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Eva Joly enraged by ‘racist attack’

Norway-born politician Eva Joly, the French Green movement’s presidential candidate, has slammed as “racist” a column in a prominent magazine that appears to mock her French accent.

Eva Joly enraged by 'racist attack'
N4thaniel (File)

Speaking to reporters in Paris on Sunday, Joly said the column in the weekly Le Point magazine was “a racist attack, a form of ostracism.”

She also branded the article by novelist Patrick Besson “symptomatic of the French state.”

“It’s a casual form of racism which seeks to remove from positions of power anybody not born in the right areas or the right territories.”

In his column, Besson depicted a scenario in which Joly had become president due to the sudden deaths of all the other candidates.

The entire column is written from the perspective of a heavily accented Joly, and begins with the greeting: “Zalut la Vrance!”

“He thinks this is of no consequence because it’s about a Norwegian kitted out with a German accent and not somebody from Africa or the Middle East,” said Joly.

Despite her anger at the piece, Joly said she did not intend taking legal action against the author or the magazine.

Joly, who turned 68 on Monday, is best known to the French as a campaigning magistrate against corruption who took on some of France’s biggest business interests during the 1990s as an investigating judge.

Born, Gro Eva Farseth in Oslo, she moved to Paris when she was 20 to work as an au pair.

“In Norway, after high school, lots of young people left to move abroad to discover the world,” she told French magazine Gala in a recent interview. “Paris and the Parisians represented the new wave, a certain way of living and a culture that was rich and passionate. This was in contrast to the Norwegians who were more thrifty and lovers of nature.”

She married the older son of the family that employed her, a medical student, Pascal Joly, and used her middle name, Eva, as it was easier to pronounce in French.

Joly became a magistrate at 38, joining the High Court of Paris as an investigating judge specializing in finance in 1990.

Some of the major corporate interests and personalities she went up against included oil company Elf Aquitaine, well-known business tycoon Bernard Tapie and the Crédit Lyonnais bank. She was subjected to death threats during some of her cases and won admiration for her courage.

Her husband, Pascal, committed suicide in 2001 and Joly left her job in 2002, returning to Norway to work as an advisor on a global anti-corruption and money laundering commission.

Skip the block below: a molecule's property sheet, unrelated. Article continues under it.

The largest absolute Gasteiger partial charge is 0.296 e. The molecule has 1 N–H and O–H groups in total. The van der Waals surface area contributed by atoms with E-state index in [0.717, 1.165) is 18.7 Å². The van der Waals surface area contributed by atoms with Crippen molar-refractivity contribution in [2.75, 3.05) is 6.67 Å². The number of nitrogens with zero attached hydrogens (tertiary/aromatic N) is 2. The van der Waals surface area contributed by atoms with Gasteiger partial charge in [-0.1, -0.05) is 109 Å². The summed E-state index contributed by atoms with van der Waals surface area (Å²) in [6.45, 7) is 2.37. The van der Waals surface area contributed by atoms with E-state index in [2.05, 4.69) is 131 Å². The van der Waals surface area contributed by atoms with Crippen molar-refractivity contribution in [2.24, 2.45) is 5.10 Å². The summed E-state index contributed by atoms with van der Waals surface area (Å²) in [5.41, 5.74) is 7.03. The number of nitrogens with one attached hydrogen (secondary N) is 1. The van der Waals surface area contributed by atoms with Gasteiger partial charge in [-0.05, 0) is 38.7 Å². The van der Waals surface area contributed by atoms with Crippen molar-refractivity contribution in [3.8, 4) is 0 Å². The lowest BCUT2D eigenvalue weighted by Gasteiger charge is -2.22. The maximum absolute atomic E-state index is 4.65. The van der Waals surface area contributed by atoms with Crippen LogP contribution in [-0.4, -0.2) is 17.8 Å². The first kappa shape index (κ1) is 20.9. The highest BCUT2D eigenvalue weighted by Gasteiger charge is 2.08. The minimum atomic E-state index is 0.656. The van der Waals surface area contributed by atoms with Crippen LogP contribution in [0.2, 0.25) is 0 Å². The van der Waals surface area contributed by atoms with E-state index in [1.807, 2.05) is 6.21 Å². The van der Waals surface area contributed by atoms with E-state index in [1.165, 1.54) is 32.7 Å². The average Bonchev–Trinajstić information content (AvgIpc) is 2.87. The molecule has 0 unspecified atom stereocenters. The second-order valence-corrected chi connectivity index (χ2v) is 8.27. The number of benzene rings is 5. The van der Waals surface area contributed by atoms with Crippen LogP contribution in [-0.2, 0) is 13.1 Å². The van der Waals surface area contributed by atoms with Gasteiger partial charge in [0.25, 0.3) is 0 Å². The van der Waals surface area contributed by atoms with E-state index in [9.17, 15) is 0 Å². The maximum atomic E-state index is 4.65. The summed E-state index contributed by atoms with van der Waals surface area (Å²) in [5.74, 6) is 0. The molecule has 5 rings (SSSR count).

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COURT

French court orders Twitter to reveal anti-hate speech efforts

A French court has ordered Twitter to give activists full access to all its documents relating to efforts to combat racism, sexism and other forms of hate speech on the social network.

French court orders Twitter to reveal anti-hate speech efforts
Photo: Alastair Pike | AFP

Six anti-discrimination groups had taken Twitter to court in France last year, accusing the US social media giant of “long-term and persistent” failures in blocking hateful comments from the site.

The Paris court ordered Twitter to grant the campaign groups full access to all documents relating to the company’s efforts to combat hate speech since May 2020. The ruling applies to Twitter’s global operation, not just France.

Twitter must hand over “all administrative, contractual, technical or commercial documents” detailing the resources it has assigned to fighting homophobic, racist and sexist discourse on the site, as well as “condoning crimes against humanity”.

The San Francisco-based company was given two months to comply with the ruling, which also said it must reveal how many moderators it employs in France to examine posts flagged as hateful, and data on the posts they process.

The ruling was welcomed by the Union of French Jewish Students (UEJF), one of the groups that had taken the social media giant to court.

“Twitter will finally have to take responsibility, stop equivocating and put ethics before profit and international expansion,” the UEJF said in a statement on its website.

Twitter’s hateful conduct policy bans users from promoting violence, or threatening or attacking people based on their race, religion, gender identity or disability, among other forms of discrimination.

Like other social media businesses it allows users to report posts they believe are hateful, and employs moderators to vet the content.

But anti-discrimination groups have long complained that holes in the policy allow hateful comments to stay online in many cases.

French prosecutors on Tuesday said they have opened an investigation into a wave of racist comments posted on Twitter aimed at members of the country’s national football team.

The comments, notably targeting Paris Saint-Germain star Kylian Mbappe, were posted after France was eliminated from the Euro 2020 tournament last week.

France has also been having a wider public debate over how to balance the right to free speech with preventing hate speech, in the wake of the controversial case of a teenager known as Mila.

The 18-year-old sparked a furore last year when her videos, criticising Islam in vulgar terms, went viral on social media.

Thirteen people are on trial accused of subjecting her to such vicious harassment that she was forced to leave school and was placed under police protection.

While President Emmanuel Macron is among those who have defended her right to blaspheme, left-wing critics say her original remarks amounted to hate speech against Muslims.

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